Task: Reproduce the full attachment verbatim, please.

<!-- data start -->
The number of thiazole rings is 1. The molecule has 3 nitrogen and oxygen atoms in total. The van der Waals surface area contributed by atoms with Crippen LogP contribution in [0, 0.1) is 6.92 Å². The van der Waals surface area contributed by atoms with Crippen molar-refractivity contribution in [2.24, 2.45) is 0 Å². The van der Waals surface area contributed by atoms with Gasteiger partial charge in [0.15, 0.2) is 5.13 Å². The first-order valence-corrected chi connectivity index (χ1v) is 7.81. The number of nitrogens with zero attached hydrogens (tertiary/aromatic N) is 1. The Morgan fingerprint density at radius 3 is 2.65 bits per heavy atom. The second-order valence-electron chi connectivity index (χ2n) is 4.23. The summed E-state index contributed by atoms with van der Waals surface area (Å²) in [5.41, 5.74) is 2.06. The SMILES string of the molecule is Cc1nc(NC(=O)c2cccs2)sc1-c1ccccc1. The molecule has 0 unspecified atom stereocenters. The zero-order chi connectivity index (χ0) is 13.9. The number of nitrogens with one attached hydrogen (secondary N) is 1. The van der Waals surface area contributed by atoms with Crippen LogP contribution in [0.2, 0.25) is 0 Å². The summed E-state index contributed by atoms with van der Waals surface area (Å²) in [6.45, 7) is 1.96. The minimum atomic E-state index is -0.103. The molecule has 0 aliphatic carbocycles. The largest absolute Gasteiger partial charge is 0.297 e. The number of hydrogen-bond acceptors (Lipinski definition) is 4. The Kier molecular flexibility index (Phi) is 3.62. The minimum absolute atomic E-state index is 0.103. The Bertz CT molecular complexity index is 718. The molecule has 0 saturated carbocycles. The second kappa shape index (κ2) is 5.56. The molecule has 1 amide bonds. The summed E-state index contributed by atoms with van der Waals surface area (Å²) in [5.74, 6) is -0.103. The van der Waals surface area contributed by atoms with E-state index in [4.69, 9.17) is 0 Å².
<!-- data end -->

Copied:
The number of thiazole rings is 1. The molecule has 3 nitrogen and oxygen atoms in total. The van der Waals surface area contributed by atoms with Crippen LogP contribution in [0, 0.1) is 6.92 Å². The van der Waals surface area contributed by atoms with Crippen molar-refractivity contribution in [2.24, 2.45) is 0 Å². The van der Waals surface area contributed by atoms with Gasteiger partial charge in [0.15, 0.2) is 5.13 Å². The first-order valence-corrected chi connectivity index (χ1v) is 7.81. The number of nitrogens with zero attached hydrogens (tertiary/aromatic N) is 1. The Morgan fingerprint density at radius 3 is 2.65 bits per heavy atom. The second-order valence-electron chi connectivity index (χ2n) is 4.23. The summed E-state index contributed by atoms with van der Waals surface area (Å²) in [5.41, 5.74) is 2.06. The SMILES string of the molecule is Cc1nc(NC(=O)c2cccs2)sc1-c1ccccc1. The molecule has 0 unspecified atom stereocenters. The zero-order chi connectivity index (χ0) is 13.9. The number of nitrogens with one attached hydrogen (secondary N) is 1. The van der Waals surface area contributed by atoms with Crippen LogP contribution in [0.2, 0.25) is 0 Å². The summed E-state index contributed by atoms with van der Waals surface area (Å²) in [6.45, 7) is 1.96. The minimum atomic E-state index is -0.103. The molecule has 0 aliphatic carbocycles. The largest absolute Gasteiger partial charge is 0.297 e. The number of hydrogen-bond acceptors (Lipinski definition) is 4. The Kier molecular flexibility index (Phi) is 3.62. The minimum absolute atomic E-state index is 0.103. The Bertz CT molecular complexity index is 718. The molecule has 0 saturated carbocycles. The second kappa shape index (κ2) is 5.56. The molecule has 1 amide bonds. The summed E-state index contributed by atoms with van der Waals surface area (Å²) in [5.74, 6) is -0.103. The van der Waals surface area contributed by atoms with E-state index in [4.69, 9.17) is 0 Å².